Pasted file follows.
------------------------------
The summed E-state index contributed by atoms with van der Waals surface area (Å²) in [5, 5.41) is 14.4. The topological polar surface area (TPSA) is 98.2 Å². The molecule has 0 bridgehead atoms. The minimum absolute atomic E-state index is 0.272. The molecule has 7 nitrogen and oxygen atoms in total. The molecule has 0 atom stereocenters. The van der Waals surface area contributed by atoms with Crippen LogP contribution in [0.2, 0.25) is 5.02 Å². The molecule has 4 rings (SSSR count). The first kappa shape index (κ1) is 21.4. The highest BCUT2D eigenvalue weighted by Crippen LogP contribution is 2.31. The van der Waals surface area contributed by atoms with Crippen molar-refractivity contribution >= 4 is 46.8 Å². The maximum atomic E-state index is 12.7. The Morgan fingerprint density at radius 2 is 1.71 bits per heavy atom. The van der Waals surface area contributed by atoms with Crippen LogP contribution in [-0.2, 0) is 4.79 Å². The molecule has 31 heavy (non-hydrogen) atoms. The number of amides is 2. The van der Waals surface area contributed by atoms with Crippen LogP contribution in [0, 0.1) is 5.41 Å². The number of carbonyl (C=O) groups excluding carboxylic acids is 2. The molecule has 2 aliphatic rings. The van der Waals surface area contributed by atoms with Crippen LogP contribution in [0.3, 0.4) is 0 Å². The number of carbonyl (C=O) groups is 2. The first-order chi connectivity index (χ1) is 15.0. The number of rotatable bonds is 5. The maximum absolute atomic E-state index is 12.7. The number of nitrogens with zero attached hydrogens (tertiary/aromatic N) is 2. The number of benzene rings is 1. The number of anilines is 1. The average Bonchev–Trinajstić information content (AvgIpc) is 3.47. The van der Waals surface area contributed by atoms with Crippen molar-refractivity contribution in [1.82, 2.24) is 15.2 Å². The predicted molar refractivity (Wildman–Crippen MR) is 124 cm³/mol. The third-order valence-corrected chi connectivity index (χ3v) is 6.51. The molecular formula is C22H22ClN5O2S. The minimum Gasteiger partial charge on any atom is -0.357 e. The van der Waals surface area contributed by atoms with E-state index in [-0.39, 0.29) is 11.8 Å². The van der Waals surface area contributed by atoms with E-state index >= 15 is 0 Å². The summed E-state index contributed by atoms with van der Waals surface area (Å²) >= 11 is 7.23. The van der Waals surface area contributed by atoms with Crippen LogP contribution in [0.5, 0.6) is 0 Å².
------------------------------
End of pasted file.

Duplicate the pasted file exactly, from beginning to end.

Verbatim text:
The summed E-state index contributed by atoms with van der Waals surface area (Å²) in [5, 5.41) is 14.4. The topological polar surface area (TPSA) is 98.2 Å². The molecule has 0 bridgehead atoms. The minimum absolute atomic E-state index is 0.272. The molecule has 7 nitrogen and oxygen atoms in total. The molecule has 0 atom stereocenters. The van der Waals surface area contributed by atoms with Crippen LogP contribution in [0.2, 0.25) is 5.02 Å². The molecule has 4 rings (SSSR count). The first kappa shape index (κ1) is 21.4. The highest BCUT2D eigenvalue weighted by Crippen LogP contribution is 2.31. The van der Waals surface area contributed by atoms with Crippen molar-refractivity contribution >= 4 is 46.8 Å². The maximum atomic E-state index is 12.7. The Morgan fingerprint density at radius 2 is 1.71 bits per heavy atom. The van der Waals surface area contributed by atoms with Crippen LogP contribution in [-0.2, 0) is 4.79 Å². The molecule has 31 heavy (non-hydrogen) atoms. The number of amides is 2. The van der Waals surface area contributed by atoms with Crippen LogP contribution in [0, 0.1) is 5.41 Å². The number of carbonyl (C=O) groups excluding carboxylic acids is 2. The molecule has 2 aliphatic rings. The van der Waals surface area contributed by atoms with Crippen LogP contribution in [0.3, 0.4) is 0 Å². The number of carbonyl (C=O) groups is 2. The first-order chi connectivity index (χ1) is 15.0. The number of rotatable bonds is 5. The maximum absolute atomic E-state index is 12.7. The number of nitrogens with zero attached hydrogens (tertiary/aromatic N) is 2. The number of benzene rings is 1. The number of anilines is 1. The average Bonchev–Trinajstić information content (AvgIpc) is 3.47. The van der Waals surface area contributed by atoms with Crippen molar-refractivity contribution in [1.82, 2.24) is 15.2 Å². The predicted molar refractivity (Wildman–Crippen MR) is 124 cm³/mol. The third-order valence-corrected chi connectivity index (χ3v) is 6.51. The molecular formula is C22H22ClN5O2S. The minimum Gasteiger partial charge on any atom is -0.357 e. The van der Waals surface area contributed by atoms with E-state index in [-0.39, 0.29) is 11.8 Å². The van der Waals surface area contributed by atoms with E-state index >= 15 is 0 Å². The summed E-state index contributed by atoms with van der Waals surface area (Å²) >= 11 is 7.23. The van der Waals surface area contributed by atoms with Crippen LogP contribution in [0.5, 0.6) is 0 Å².